Top  Previous  Next

The ProximityZone object can be attached to a Spacecraft for use in proximity analysis and visualization. For example, you may wish to know at what attitudes a Sensor's view is blocked by a Spacecraft hardware component. A ProximityZone can be established around that component of the Spacecraft, and you can determine when a Vector representing the Sensor's field of view (FOV) intersects with the ProximityZone.


ProximityZones can also be used to perform conjunction assessment, by calculating the intersection times with other Spacecraft or ProximityZones. ProximityZones can also be used to visualize a Spacecraft's covariance.


The following Sample Mission Plans (included with your FreeFlyer installation) demonstrate the use of the ProximityZone object:


Spacecraft Propagation Samples

A-Train Orbit Plane with Debris

Proximity Zone as Orbit Plane


Generating Output Samples

Create View from Proximity Zone


Interplanetary Samples

Rings of Jupiter




ProximityZone Shape

The ProximityZone can be one of three shapes:






You can set the radius for a spherical ProximityZone, or the X, Y, Z dimensions of an ellipse or rectangle:


// Add a ProximityZone to Spacecraft



// Set Shape

Spacecraft1.ProximityZones[0].MaximumRangeShape = 2; //Ellipsoid


// Set Size

Spacecraft1.ProximityZones[0].Size = {500, 400, 300};


ProximityZone Position

The X, Y, Z location of the center of the ProximityZone with respect to the Spacecraft's body coordinate system (BCS) can be specified through the Object Editor or FreeFlyer script. By default, the center of the ProximityZone will be co-located with the center of the Spacecraft BCS.


// Set Position

Spacecraft1.ProximityZones[0].Position = {0, 0, -0.5};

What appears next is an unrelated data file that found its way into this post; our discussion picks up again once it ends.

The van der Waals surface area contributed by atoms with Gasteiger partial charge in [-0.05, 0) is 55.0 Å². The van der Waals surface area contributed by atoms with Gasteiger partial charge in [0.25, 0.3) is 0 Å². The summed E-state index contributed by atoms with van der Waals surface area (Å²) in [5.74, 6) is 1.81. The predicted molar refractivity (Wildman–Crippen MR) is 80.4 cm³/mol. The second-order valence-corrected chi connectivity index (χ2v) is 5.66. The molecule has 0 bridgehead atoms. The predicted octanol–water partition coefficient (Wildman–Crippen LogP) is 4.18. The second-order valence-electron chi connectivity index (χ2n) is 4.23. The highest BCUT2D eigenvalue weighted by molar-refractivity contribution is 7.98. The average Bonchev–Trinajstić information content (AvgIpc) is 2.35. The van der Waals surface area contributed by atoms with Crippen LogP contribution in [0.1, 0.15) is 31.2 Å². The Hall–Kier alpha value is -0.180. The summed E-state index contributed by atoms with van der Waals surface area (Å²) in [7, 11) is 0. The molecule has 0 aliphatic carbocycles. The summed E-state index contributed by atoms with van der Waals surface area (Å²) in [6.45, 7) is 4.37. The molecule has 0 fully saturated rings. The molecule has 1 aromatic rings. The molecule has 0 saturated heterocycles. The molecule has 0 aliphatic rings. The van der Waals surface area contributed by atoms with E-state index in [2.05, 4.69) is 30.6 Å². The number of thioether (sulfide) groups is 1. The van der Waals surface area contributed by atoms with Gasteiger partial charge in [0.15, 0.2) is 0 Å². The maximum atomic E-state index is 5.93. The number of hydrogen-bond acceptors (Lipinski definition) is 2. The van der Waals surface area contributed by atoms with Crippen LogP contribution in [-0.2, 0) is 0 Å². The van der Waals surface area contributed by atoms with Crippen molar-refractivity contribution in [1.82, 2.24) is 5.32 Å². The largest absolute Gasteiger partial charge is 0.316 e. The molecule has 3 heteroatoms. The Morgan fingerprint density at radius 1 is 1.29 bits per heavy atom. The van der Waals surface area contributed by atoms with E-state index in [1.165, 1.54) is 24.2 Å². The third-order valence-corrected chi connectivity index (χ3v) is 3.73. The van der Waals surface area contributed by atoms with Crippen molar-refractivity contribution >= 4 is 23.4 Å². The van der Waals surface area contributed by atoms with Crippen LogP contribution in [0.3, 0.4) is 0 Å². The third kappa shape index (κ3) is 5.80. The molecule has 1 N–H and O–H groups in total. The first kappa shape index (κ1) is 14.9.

ProximityZone Orientation

A sequence of Euler Angles can be specified to orient the ProximityZone with respect to one of the following reference frames:


Mean of J2000 (MJ2000)

Velocity Normal Binormal (VNB)

Local Vertical Local Horizontal (LVLH)

Body Coordinate System (BCS)





// Set Orientation

Spacecraft1.ProximityZones[0].MaxRangeAttitudeFrame = 2; // LVLH

Spacecraft1.ProximityZones[0].Orientation = {30, 0, 15};




You may specify the color of ProximityZone, and whether it is rendered translucent or as a wire frame. Additionally, you can use the TickScale property to specify the distance between tick marks on the axes attached to the ProximityZone.


// Visualization Setup

Spacecraft1.ProximityZones[0].Color = ColorTools.Yellow;

Spacecraft1.ProximityZones[0].ShellType = 1;   // Wire Frame

Spacecraft1.ProximityZones[0].TickScale = 75;


Proximity Zone Object Editor with Preview Window

Proximity Zone Object Editor with Preview Window



Example: Vector Intersection

In this example, two ProximityZones are added to a Spacecraft.  The ProximityZones represent a bounding boxes around the Spacecraft's solar panels. A Vector that points from the center of the Spacecraft to the Sun is also created, and the intersection of the Vector with the two ProximityZones is calculated. The resulting output plot and view are shown below. For a summary of the coverage and contact output methods in FreeFlyer organized by observer and target object type, see the Contact Method Summary.


Spacecraft Spacecraft1;

Vector SpacecraftSun;





Alias PZ1 = Spacecraft1.ProximityZones[0];

Alias PZ2 = Spacecraft1.ProximityZones[1];


// Edit PZ1

PZ1.MaximumRangeShape = 3;  // Box

PZ1.ShellType = 0;          // Translucent

PZ1.Color = ColorTools.Cyan;

PZ1.Size = {0.5, 1.3, 0.5};

PZ1.Position = {0, 1.75, 0};

PZ1.MaxRangeAttitudeFrame = 3; // BCS


// Edit PZ2

PZ2.MaximumRangeShape = 3;  // Box

PZ2.ShellType = 0;          // Translucent

PZ2.Color = ColorTools.Yellow;

PZ2.Size = {0.5, 1.3, 0.5};

PZ2.Position = {0, -1.75, 0};

PZ2.MaxRangeAttitudeFrame = 3; // BCS


// Edit SpacecraftSun Vector

SpacecraftSun.BuildVector(9, Spacecraft1, Sun);

SpacecraftSun.DrawMethod = 1;

SpacecraftSun.MagnitudeScaleFactor = 0.5;


// Set Spacecraft Orientation

Spacecraft1.EulerAngles = {90, 0, 45};


While (Spacecraft1.ElapsedTime < TIMESPAN(1 days));


   Plot Spacecraft1.ElapsedTime.ToHours(), SpacecraftSun.Intersects(PZ1, PZ2);

   Step Spacecraft1;

   Update ViewWindow1;




Note: As of FreeFlyer 7.3, the default timing precision mode is nanosecond precision mode. For older Mission Plans that have not yet been converted from millisecond precision mode, the syntax for working with times is different. See the timing precision mode page for more information.





See Also

ProximityZone Properties and Methods

Vectors and Coordinate Systems Guide

Vehicle 3D Models Article

Contact Method Summary